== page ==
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Feb 3, 2024

Thou Shalt Not …

Standing between the kitchen sink and Sapphire’s feeding station is an island regularly used by a pet owner who loves to cook and a cat that appreciates its value as a social platform perfectly suited to her pint-size flair for brand placement.

Thou Shalt Not …

Of course, taking a walk on the countertop would be a mere trifle if all Sapphire exuded was charm. But somebody has to clean up the fur, litter, and pussytoe prints. Which is why Sapphire’s owner would prefer that she refrain from island hopping. But the combination of kitchen island + people is irresistible to this friendly cat.

Thus during every first visit to care for Sapphire, she will hop onto the island whenever I pass within reach. I shape new behavior by ignoring her, lavishing praise with chin scratches or a quick ear rub after she drops to the floor. Adjusting the timing rewards both of us. By the third visit Sapphire has been persuaded that island hopping will drive me away, though she has been known to spring the occasional pop quiz to test my resolve.


Last summer we were nearing the end of a week-long engagement: Sapphire had not been on the kitchen island in days, she knew our routine by heart, and as usual was close by. While I stood at the sink refilling her water bowl, Sapphire was surreptitiously chewing my sneaker laces. I knew she was there and let her know I was on to her with a slight foot movement. Sapphire stopped chewing. Only then did I turn toward her feeding station across the room, holding the water container with both hands. (A rectangular takeout container credited with resolving whisker unhappiness.)

Typically Sapphire moves with me though carrying water slows the procession. But on this day Sapphire wasn’t ready to abandon my shoe laces and moved toward my leading foot. In a few kinetic seconds I took the Lord’s name in vain while sidestepping awkwardly causing the plastic container to flex and spill half its contents straight toward Sapphire. She streaked around the opposite side of the island, spooked by my full-throated abuse of the 3rd Commandment. That’s what kept her dry.

The splash zone included two sides of the kitchen island, sink cupboards, and the fridge. On my hands and knees with paper towels, first I crawled to the end of the island and peered around to find Sapphire crouched under a chair. After a little happy talk to lure her into the open, I crawled back to soak up the puddle. Moments later the familiar crunch of kibble could be heard. Always a good sign. When the floor was almost dry I stood up and came eye to eye with Sapphire perched on the nearest corner of the kitchen island.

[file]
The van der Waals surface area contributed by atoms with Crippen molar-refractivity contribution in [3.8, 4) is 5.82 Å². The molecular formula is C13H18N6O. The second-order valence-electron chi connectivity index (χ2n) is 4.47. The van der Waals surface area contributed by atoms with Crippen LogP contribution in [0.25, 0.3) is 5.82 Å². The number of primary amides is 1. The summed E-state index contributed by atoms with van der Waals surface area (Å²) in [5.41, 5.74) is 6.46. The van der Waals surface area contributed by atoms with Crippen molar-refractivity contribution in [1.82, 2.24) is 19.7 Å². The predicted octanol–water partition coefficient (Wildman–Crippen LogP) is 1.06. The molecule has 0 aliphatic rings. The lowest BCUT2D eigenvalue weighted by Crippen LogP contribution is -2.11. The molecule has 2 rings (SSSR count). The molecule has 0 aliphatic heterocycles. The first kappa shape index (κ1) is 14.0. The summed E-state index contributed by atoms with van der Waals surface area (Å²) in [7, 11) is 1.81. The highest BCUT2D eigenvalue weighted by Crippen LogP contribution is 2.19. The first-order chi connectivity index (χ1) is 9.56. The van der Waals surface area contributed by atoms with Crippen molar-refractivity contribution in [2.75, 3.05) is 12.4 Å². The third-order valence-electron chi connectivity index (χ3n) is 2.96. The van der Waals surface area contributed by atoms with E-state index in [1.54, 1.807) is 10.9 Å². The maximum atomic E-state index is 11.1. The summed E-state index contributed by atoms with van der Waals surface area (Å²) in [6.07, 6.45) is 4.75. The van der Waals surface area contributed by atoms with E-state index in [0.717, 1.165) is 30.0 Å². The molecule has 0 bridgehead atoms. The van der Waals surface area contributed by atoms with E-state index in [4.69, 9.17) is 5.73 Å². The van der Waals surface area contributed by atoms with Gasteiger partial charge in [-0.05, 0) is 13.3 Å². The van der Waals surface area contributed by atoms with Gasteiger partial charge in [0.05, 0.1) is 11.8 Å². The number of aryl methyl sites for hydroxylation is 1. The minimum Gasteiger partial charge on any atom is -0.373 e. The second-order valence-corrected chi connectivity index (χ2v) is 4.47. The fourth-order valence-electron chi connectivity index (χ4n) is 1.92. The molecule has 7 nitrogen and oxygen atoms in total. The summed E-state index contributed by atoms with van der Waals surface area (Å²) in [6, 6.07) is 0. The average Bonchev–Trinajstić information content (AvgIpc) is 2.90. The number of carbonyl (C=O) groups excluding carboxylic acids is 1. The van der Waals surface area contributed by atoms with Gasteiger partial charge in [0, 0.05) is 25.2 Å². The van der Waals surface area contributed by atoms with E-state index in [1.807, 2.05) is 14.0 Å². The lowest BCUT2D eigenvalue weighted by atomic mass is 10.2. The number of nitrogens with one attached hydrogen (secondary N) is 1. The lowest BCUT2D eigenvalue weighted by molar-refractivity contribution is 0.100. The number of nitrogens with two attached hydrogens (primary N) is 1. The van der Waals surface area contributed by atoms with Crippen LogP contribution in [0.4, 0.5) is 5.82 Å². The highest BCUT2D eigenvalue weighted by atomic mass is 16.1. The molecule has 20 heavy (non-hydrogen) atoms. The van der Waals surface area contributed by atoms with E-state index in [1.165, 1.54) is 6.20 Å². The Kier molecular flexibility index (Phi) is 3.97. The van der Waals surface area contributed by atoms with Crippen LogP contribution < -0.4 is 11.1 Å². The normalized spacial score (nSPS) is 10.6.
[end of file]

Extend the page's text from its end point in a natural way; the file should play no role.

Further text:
While ending her self-imposed exile from the island was a setback, Sapphire’s actions will be fondly remembered. She managed to stay close while keeping her tootsies dry.

Did you know?

Discouraging an insanely gifted athlete from popping up onto kitchen counters to say hi would seem a hopeless endeavor. Yet there are persistent, determined cat owners who have succeeded.

However if you live with a cat more persistent and determined than you are, but the idea of a cat on kitchen counters drives you crazy, perhaps the following will help:

• To a cat (or dog) the importance of scent cannot be overstated.

• Disgust the cat with a scented cleaning product. Generally speaking, if it smells good to us you’re on to something. Use it regularly to remove/neutralize scent.

• Be mindful of the objects you leave on a counter. I left an envelope on Sapphire’s kitchen island scented with my prints along with the prints of her owner and front desk personnel. The next morning I found the envelope plus a notepad, pen, and, thankfully, an unbreakable tabletop decoration on the floor. It was my fault. To Sapphire I left breaking news on the counter and walked away. Of course she investigated and, while there, decided to rearrange a few things.

• Objects left on kitchen counters should be things that are appreciated or utilized without much handling. That said, I’m pretty sure most cats don’t care for the smell of coffee. But curious cats will be drawn to unsupervised electronic devices or anything heavy with your scent.

• While it may be true your cat doesn’t want the sandwich left on the counter, for sure s/he will be drawn to your scent, which covers it.

While it’s fun and oh-so-easy for a cat to hop onto a counter, how we use counters and what we leave behind are the real attractions.

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